Things break, so check your config first

The --noop option is your friend. Make use of it to check that your new shiny config won’t blow a hole in the side of your system due to a dodgy Heira YAML file. In Puppet Enterprise you can even run this from the console.

If you have the infrastructure to spare, get a [Jenkins]() system setup and lint/test that config before it hits a live system. If you want to get really fancy, have Jenkins auto push to your production branch after testing for that continuous deployment feeling.

Puppet Enterprise has Application Orchestration!

While its a recent development I highly suggest you read the documentation and have a play with this. Hand holding multi system deployments is no longer needed!

I’m sure people have a hundred and one other things to say, but i’ll leave that for the experts…

The strange case of an OCZ Petrol SSD

A few years ago I took the risk and installed an SSD into my father’s PC, At the time his 300GB Seagate drive had failed in his stock Dell PC, just a touch outside of the warranty period, and in a attempt to keep the costs low I ended up picking a cheap SSD for him. The cheapest at the time was a OCZ Petrol 64GB. Only after a year or so did the horror stories about OCZ SSDs start appearing and a lot of people experienced failures after just a few weeks to months. My father’s SSD carried on chugging for a good few years, and died just a few weeks ago, not bad for a cursed brand…

The strange part was how it failed. Usually these SSDs just stopped working in every way and would appear to the BIOS. In this instance it was still there, it still booted, and it got about half way through the boot sequence for Windows XP before dying with IO errors BSOD. At the time I wrote off the disk as a complete failure, trying to plug it into another PC didn’t work, USB to SATA connector didn’t work, even when I did manage to get recognising on a system it said around 95% of the blocks were bad on the device. New SSD was purchased and this one was forgot about on my desk until I picked up a new USB 3.0 to SATA cable from Amazon today.

On a whim I decided to plug it into the drive, then into my Mac. OSX by default doesn’t write to NTFS but can read it, and it turns out it identifies something very weird in this device. When operated in read-only mode with no writes attempted to the device it works perfectly, this also confirms what I was seeing in the PC in that the boot loader and initial stages of Windows XP worked fine, but when it came to actually check the disk and do a write it caused the device to lock solid.

So, if you have a OCZ Petrol that you need to recover data from, try getting a device that supports write blocking and give it a go.

Workflow Frustrations

It happens to everyone. The day you sit down and try and get some items off your todo list only to hit a long list of obstacles slowing you down, suddenly you realise the tools you’ve depended on for a long time are no longer able to help and causing more problems than they solve.

For me, today, this was Evernote.

When I first started using Evernote it was the holy grail of information storage, a simple method to take notes, photos, and documents and store them all in a easily searchable and available archive. Over the past two years or so Evernote has become my reference store and has slowly built up to 2,000 nicely curated notes covering everything from upcoming travel plans to household bills and account information.

Then the inevitable happens: changes. XKCD #1172 sums it up nicely in that every change breaks someones workflow, and this is exactly what happened to me with Evernote.

A recent change in the OS X client disabled the quick shortcut of using the Delete key for trashing notes. My workflow with Evernote is that everything slightly interesting and new goes into @Inbox notebook, when i’ve got a period of free time I go through these notes and tag/move them to the required notebooks. During my “inbox processing” I find that a few notes are either mistakes, unneeded, or duplicates of information I already have in my system, and these notes are quickly casted out with a quit hit of the Delete key.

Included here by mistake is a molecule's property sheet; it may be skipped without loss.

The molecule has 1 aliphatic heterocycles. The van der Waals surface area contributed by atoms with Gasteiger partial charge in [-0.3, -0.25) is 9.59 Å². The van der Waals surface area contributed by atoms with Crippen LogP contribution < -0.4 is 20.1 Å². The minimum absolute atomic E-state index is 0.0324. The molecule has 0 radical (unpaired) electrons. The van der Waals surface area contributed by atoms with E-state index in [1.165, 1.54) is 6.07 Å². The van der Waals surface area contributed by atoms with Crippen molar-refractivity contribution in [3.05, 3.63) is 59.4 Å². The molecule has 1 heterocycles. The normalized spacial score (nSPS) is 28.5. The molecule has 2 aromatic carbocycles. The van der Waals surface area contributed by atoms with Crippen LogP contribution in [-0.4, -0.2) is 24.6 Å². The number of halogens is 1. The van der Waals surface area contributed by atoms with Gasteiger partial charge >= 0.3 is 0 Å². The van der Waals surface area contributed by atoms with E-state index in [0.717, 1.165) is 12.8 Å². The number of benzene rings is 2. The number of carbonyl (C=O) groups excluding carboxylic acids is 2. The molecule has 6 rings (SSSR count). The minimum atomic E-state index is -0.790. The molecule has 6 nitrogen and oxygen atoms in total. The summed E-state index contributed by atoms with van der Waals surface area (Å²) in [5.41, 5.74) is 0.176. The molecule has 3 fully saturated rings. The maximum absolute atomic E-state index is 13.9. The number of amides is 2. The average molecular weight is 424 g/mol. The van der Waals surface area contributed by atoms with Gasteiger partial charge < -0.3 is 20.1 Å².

So, now its a block in my workflow. Evernote did change the shortcut to Cmd+Backspace but when you’ve been running with the same process for a long time trying to re-train yourself to use an alternative keystroke can be a tad frustrating. At the moment its slowing me down but over time i’m sure i’ll just become another point in my process.

The crux of the problem here is how to handle change, it isn’t just limited to little fiddly shortcuts or icons being moved around, it could be as large as introducing in a new process into your working day. I’ve seen many posts and such saying that being adaptable to change is one of the key separator between successful and non-successful people, but in reality everyone is a creature of habit, and when that habit is interrupted people will generally be unhappy.

In my case, I post my frustrations to my blog, get an early night, and probably forget about it the next day…

Fixing CIFS/Samba Browse Speed on OSX

One thing that has always frustrated me on Mac OS X is the impossible slow directory listing and browsing speeds on CIFS/SMB shares, Apple’s devices, such as the Time Capsule and OS X shares work perfectly, but anything running Samba has this amazingly slow response on any folder with more than 200 files.

Today i’ve been finally configuring my FreeNAS installation on my HP Gen8 Microserver, and after a good twenty or so minutes researching the issue I found a small post on the FreeNAS forums suggesting the following settings:

ea support = no
store dos attributes = no

Boom, quickly added to the configuration files and browsing now flies. Next is to try and improve the overall transfer speed over 25MiB/sec.

Introducing the Home Lab

Driven by some techie mental disability and the thirst to understand more i’ve slowly expanded out my home network into a “homelab”. A few months ago I picked up a cheap HP ProCurve 2824 from eBay, its a great gigabit switch with Layer 2 and basic Layer 3 capabilities, after a quick retrofit of the fans with some nice quiet Sunon Maglevs its been ticking over nicely as the core switch of my network.

In addition to the new switch I “acquired” Jo’s PC to use as a VM host, with some extra network cards and a bit more memory its now serving as a multifunction machine; pfSense, various lab VMs, and monitoring systems.